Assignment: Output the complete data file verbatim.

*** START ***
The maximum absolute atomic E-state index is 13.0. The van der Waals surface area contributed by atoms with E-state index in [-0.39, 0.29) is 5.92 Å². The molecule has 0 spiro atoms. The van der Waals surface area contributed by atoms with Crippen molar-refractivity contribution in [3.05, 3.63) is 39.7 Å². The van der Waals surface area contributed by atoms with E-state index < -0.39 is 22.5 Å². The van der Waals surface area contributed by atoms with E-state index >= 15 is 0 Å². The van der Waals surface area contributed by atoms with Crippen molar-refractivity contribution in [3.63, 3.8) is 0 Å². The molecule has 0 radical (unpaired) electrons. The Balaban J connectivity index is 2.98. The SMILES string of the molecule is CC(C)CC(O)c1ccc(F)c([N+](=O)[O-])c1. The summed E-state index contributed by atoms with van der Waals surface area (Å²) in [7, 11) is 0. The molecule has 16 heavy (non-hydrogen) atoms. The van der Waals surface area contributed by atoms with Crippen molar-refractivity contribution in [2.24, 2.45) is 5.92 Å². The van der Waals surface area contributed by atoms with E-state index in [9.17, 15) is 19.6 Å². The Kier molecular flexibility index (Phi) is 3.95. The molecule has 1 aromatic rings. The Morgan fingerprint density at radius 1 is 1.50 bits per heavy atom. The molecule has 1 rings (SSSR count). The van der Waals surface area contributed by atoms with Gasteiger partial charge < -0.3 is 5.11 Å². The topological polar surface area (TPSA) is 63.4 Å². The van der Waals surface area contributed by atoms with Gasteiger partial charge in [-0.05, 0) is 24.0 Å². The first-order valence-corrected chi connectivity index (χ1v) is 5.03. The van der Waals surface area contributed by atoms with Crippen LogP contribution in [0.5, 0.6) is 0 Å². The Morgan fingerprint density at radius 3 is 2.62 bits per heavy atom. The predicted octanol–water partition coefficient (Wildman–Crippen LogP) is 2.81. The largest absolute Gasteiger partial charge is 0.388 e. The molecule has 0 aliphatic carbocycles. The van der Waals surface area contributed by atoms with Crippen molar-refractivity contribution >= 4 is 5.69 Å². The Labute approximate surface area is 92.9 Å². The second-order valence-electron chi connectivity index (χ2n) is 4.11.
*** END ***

The maximum absolute atomic E-state index is 13.0. The van der Waals surface area contributed by atoms with E-state index in [-0.39, 0.29) is 5.92 Å². The molecule has 0 spiro atoms. The van der Waals surface area contributed by atoms with Crippen molar-refractivity contribution in [3.05, 3.63) is 39.7 Å². The van der Waals surface area contributed by atoms with E-state index < -0.39 is 22.5 Å². The van der Waals surface area contributed by atoms with E-state index >= 15 is 0 Å². The van der Waals surface area contributed by atoms with Crippen molar-refractivity contribution in [3.63, 3.8) is 0 Å². The molecule has 0 radical (unpaired) electrons. The Balaban J connectivity index is 2.98. The SMILES string of the molecule is CC(C)CC(O)c1ccc(F)c([N+](=O)[O-])c1. The summed E-state index contributed by atoms with van der Waals surface area (Å²) in [7, 11) is 0. The molecule has 16 heavy (non-hydrogen) atoms. The van der Waals surface area contributed by atoms with Crippen molar-refractivity contribution in [2.24, 2.45) is 5.92 Å². The van der Waals surface area contributed by atoms with E-state index in [9.17, 15) is 19.6 Å². The Kier molecular flexibility index (Phi) is 3.95. The molecule has 1 aromatic rings. The Morgan fingerprint density at radius 1 is 1.50 bits per heavy atom. The molecule has 1 rings (SSSR count). The van der Waals surface area contributed by atoms with Gasteiger partial charge < -0.3 is 5.11 Å². The topological polar surface area (TPSA) is 63.4 Å². The van der Waals surface area contributed by atoms with Gasteiger partial charge in [-0.05, 0) is 24.0 Å². The first-order valence-corrected chi connectivity index (χ1v) is 5.03. The van der Waals surface area contributed by atoms with Crippen LogP contribution in [0.5, 0.6) is 0 Å². The Morgan fingerprint density at radius 3 is 2.62 bits per heavy atom. The predicted octanol–water partition coefficient (Wildman–Crippen LogP) is 2.81. The largest absolute Gasteiger partial charge is 0.388 e. The molecule has 0 aliphatic carbocycles. The van der Waals surface area contributed by atoms with Crippen molar-refractivity contribution >= 4 is 5.69 Å². The Labute approximate surface area is 92.9 Å². The second-order valence-electron chi connectivity index (χ2n) is 4.11.